10 August 2011

Sit On These



Left to Right: Budd Crocodile, GJ Cleverley Russian, Rogue Empire Tartan

Budd's credit card case in a wallet


Certificate of Authenticity


225 year old leather - Smell the years


Green silk moire lining

Rogue Empire Tartan

My father brought back an elephant skin wallet from Vietnam. Not very PC, even in 1967, but it was masculine with it's black thick skin covered in ridges and a worn patina that molded the corners to my father's fourth point of contact.

When not in use, it lay on a white folded handkerchief on a teak Danish bureau in my parent's bedroom and while I'm not sure of this... I could swear a small halogen spot from above illuminated it in a blue tinged halo glow.

I went through a number of less serious wallets. Camouflaged wallets that closed with velcro and made a loud ripping sound when opened at a cash register. Leather tri folds that looked like brown plugs of chewing tobacco in Puckett's General Store in Huntersville.

I even had a Rolf's wallet from some Christmas in the '70s that was made from a corfam leather so hard it never did mold to my butt. At least not before I lost it with my military dependent I.D., a REI life time co-op card and a well worn B&W picture of a Dutch woman from a nudist magazine.

Naked women and men's wallets sure have changed. The croc wallet is from Budd and is a steal at $215. It comes with a small credit card case so, like a soldier with a ruck sack, you can drop the heavy stuff and drive on with the civilians equivalent of an LBE; Driver's license an ATM and credit card.

The center wallet is from George Cleverley and is hand made of 18th century Russian leather. It reminds me of my father's elephant wallet with oily ridges yet it has an instant patina of more than 225 years. There's a distinct smell that's not unpleasant but a little like smelling your leather watch strap after mowing the lawn. If you do that sort of thing. I paid $450, and I try to smell this wallet everyday.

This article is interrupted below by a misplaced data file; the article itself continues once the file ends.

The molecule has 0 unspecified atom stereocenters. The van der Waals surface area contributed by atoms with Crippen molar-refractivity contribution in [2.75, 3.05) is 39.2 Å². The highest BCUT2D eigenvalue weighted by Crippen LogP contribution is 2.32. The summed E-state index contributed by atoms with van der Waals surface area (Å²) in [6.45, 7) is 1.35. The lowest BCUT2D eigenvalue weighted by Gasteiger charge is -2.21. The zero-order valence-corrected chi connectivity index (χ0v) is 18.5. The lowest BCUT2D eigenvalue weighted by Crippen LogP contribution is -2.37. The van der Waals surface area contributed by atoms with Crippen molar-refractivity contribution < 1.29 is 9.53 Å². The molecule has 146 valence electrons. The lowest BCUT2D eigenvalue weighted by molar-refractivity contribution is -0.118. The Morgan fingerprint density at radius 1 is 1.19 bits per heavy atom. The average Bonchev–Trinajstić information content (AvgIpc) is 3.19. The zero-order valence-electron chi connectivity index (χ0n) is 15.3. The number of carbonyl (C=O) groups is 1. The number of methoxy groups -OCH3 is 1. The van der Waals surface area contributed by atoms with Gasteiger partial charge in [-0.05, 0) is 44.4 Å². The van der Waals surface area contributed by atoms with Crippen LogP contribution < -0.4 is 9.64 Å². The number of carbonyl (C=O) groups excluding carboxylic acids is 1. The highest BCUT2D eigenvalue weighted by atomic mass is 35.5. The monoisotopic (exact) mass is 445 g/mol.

The smell comes from the Russian tanning process where skins were soaked in pits of willow bark and then curried with birch oil. These skins were found next to a ship wreck on the bottom of Plymouth Sound and buried in black mud since 1786. It's an odd thing - carrying this much history next to my ass - yet despite my repeated offers to friends - to smell something from the 18th century - everyone turns me down.

The $58 tartan wallet comes from a young man in Chicago who decided he wanted to create wallets from discarded tie and suit fabrics. How green is that? Rogue Empire is a lotta fun. I'm not sure how these fabrics will take to the wear a wallet gets but the price is reasonable and they're lighthearted without looking childish. I'm not sure a man on a date wants to pull this out when paying for dinner.

14 comments:

Enzo AGC said...

The Russian stuff is actually Russian Reindeer skin and Cleverly and New & Lingwood are the only people on the planet that have it.

Brohammas said...

Leather from a 200 year old shipwreck!?!
Not only will I sniff that but I may mug you you for it. I loath carrying anything more than a card sleeve, but just the idea of history in my pocket has my re-evaluating everything.

Farmer Jones said...

I am writing this comment from the exotic locale of West Bend, WI!

Amity/Rolfs has left for foreign shores, but I've done my part for America by giving myself a Chester Mox wallet (via my son for Father's Day).

It's "horse front" and slim, with the seemingly needless addition of my monogram, because after all, why would someone else's wallet be in my pocket?

Anonymous said...

Two years ago I retired a P.O.S. Coach Outlet wallet..a misguided, yet still thoughtful gift from The Wife...and picked up a dark brown Buffalo wallet from Brooks Brothers. I had just finished lunch with the aforementioned wife and I stopped in B-Squared and saw the only nice, non-pleather wallet I had seen in any store in years that had the little plastic insert for pictures.